Hilary Keane via Crowdrise
September 24, 2012
I, like a lot of people, took my education for granted when I was at school and university. It was always something that was just there. I never stopped to consider that in some parts of the world people are actually struggling for the opportunity to learn and develop themselves.
These people in Nicaraguar are willing to make a two day journey every week to attend school because they are so eager to learn and something as simple as a reliable bus will make all the difference to them.
I know for a fact I would not be the person I am today without my education. Learning is what paves the way for change so let's help build a better world for this generation and those to come.
I know it seems like people are being asked to give all the time but this is something physical that will make a real difference so please give what you can.
RANDOM ACTS wrote -
Random Acts’ supporters have helped us change lives all over the world and now we have an opportunity to once again make an impact in a big way.
The Free High School school of San Jaun Del Sur needs a bus – without one students are forced to make a two day journey by unreliable public transportation. This bus will make an immediate and tangible difference in their lives.
The project is going to cost $30,000. $10,000 of that has already been pledged by the American Jewish World Service, an international organization, and $10,000 has been pledged by Random Acts. We’re reaching out to our supporters and asking you to match our contribution – raising the last third of the funds needed - and make this project possible.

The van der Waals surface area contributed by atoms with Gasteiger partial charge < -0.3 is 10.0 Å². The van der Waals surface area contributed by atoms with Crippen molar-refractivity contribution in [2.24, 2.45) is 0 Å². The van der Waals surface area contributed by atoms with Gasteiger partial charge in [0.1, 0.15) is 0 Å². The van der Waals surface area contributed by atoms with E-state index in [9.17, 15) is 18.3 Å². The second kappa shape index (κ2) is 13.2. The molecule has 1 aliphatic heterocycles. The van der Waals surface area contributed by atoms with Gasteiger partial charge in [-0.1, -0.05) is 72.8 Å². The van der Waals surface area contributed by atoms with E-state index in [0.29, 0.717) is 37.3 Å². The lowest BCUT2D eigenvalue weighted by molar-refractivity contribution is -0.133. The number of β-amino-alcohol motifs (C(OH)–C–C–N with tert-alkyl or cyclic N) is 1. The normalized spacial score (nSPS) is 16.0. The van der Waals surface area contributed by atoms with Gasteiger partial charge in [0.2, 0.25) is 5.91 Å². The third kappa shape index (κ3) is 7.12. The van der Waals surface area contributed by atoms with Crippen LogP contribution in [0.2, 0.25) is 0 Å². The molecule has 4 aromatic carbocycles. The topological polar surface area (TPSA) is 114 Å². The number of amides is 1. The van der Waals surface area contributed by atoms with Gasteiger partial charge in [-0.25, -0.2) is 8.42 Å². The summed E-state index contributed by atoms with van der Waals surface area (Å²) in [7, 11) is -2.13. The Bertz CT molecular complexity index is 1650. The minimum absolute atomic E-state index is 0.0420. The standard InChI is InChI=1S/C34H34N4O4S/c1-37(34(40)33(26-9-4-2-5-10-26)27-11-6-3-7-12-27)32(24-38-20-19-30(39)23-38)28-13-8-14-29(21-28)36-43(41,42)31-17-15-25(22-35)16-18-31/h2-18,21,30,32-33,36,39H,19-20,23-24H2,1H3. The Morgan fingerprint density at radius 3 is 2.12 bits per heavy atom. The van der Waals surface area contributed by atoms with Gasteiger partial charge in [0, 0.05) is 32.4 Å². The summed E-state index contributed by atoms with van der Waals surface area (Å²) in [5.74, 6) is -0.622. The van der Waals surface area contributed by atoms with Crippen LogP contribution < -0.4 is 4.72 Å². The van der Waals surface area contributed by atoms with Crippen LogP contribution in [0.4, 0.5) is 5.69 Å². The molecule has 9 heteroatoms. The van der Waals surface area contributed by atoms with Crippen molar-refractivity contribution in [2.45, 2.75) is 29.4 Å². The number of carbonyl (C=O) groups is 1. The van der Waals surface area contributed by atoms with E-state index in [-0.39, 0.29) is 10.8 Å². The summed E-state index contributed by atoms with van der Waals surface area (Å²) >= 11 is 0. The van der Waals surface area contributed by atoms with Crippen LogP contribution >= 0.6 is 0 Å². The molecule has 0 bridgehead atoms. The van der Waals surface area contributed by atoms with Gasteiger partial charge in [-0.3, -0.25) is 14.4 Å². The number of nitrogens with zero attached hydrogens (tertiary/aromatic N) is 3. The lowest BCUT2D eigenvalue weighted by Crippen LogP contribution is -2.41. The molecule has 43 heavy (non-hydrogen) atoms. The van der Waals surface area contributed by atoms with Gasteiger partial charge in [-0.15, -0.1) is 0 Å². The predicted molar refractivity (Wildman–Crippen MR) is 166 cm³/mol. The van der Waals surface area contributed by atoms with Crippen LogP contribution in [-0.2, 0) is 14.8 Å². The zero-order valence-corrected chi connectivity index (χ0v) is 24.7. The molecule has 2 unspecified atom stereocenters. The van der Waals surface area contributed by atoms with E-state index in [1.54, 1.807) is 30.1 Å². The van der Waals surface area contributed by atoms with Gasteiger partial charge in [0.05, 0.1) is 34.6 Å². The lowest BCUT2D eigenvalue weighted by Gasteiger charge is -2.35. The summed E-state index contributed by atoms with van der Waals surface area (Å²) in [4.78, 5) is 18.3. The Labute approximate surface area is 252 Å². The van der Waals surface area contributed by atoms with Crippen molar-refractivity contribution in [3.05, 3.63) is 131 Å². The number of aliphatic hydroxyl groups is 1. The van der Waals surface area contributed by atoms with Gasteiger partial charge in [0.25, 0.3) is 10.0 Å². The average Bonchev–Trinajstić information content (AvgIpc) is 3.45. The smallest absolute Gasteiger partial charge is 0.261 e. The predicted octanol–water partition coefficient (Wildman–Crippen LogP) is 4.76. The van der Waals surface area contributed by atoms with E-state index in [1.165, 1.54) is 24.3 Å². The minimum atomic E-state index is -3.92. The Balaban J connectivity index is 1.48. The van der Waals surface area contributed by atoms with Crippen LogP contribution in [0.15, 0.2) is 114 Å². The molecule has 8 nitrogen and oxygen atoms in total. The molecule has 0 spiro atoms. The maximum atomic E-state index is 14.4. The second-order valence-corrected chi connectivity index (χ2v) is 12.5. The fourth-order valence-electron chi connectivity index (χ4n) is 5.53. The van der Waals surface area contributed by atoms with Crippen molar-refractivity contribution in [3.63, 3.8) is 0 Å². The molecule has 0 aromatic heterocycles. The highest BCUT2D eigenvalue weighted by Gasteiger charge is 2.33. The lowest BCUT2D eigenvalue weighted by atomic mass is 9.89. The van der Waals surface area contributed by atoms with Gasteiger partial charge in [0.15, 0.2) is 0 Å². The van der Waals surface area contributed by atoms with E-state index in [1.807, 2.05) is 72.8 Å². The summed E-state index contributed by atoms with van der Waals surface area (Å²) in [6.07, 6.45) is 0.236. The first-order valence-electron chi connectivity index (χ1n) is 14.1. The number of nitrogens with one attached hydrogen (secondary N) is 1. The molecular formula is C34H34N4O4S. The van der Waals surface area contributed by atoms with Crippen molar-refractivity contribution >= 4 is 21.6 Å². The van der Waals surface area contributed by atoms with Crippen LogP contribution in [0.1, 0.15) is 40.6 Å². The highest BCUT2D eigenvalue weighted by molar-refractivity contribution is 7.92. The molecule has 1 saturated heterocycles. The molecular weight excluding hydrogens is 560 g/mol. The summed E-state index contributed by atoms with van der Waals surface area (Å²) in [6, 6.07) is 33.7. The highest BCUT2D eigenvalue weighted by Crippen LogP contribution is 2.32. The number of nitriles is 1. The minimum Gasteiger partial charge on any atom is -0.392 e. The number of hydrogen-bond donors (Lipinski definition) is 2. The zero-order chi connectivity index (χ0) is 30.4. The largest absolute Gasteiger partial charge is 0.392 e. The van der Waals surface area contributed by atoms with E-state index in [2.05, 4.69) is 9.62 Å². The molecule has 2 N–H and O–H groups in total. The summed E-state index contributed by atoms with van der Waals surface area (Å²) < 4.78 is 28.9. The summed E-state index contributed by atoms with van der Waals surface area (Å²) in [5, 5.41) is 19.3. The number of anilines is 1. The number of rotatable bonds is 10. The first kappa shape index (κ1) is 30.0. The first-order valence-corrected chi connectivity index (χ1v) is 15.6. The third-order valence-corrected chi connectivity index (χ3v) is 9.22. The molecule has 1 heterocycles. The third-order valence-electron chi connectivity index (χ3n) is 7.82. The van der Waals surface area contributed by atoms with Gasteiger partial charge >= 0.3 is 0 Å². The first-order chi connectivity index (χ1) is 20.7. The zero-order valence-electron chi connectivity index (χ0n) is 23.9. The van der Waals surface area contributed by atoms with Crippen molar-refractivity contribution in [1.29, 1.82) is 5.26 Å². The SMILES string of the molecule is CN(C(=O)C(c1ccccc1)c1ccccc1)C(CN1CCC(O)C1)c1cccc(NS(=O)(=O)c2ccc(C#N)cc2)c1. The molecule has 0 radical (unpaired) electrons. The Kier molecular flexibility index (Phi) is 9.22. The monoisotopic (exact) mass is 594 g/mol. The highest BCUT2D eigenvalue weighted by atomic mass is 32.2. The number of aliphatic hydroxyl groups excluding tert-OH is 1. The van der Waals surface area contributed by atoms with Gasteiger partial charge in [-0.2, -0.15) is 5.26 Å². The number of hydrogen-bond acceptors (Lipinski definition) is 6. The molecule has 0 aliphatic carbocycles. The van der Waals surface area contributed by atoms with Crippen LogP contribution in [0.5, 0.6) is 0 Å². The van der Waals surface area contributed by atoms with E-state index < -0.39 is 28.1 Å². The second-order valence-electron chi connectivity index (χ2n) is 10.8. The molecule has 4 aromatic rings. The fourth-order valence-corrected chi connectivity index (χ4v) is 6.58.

One fantastic feature of this project is that it will be self-sustaining. Because the bus will only be needed to transport students one day a week, the school will be able to rent out the bus on other days. This income will help support the project; paying for gas and bus maintenance.
About the school:
The Free High School, a grassroots non-profit organization, provides access to adolescents and adults who are excluded from regular high schools: women with children, anyone over eighteen, people who work all week, and those who live far from daily high schools.
The Vice-Minister of Education in Nicaragua calls the school a model for the nation.
The programs include classrooms in 10 villages, reaching out to 150 rural students, many of them subsistence farmers. It includes the Saturday School, and the Technical High School. In addition to the required subjects, the school teaches computer skills, critical thinking, gender equality, women's and human rights, public health, sex ed and family planning, respect for women, environmental responsibility, and self-esteem.
Because Nicaragua rivals Haiti as the poorest country in the western hemisphere, programs reducing hopelessness and opening the door to economic opportunity are especially vital. The Free High School teaches the value of community outreach, and helps produce the valuable workers, active citizens, and socially-minded leaders that Nicaragua desperately needs.
In the photos you can see two examples of buses the school is considering purchasing. The total amount we are trying to raise - $30,000 - will not only buy the bus but pay for taxes, regestration, and create a seed fund for maintenance.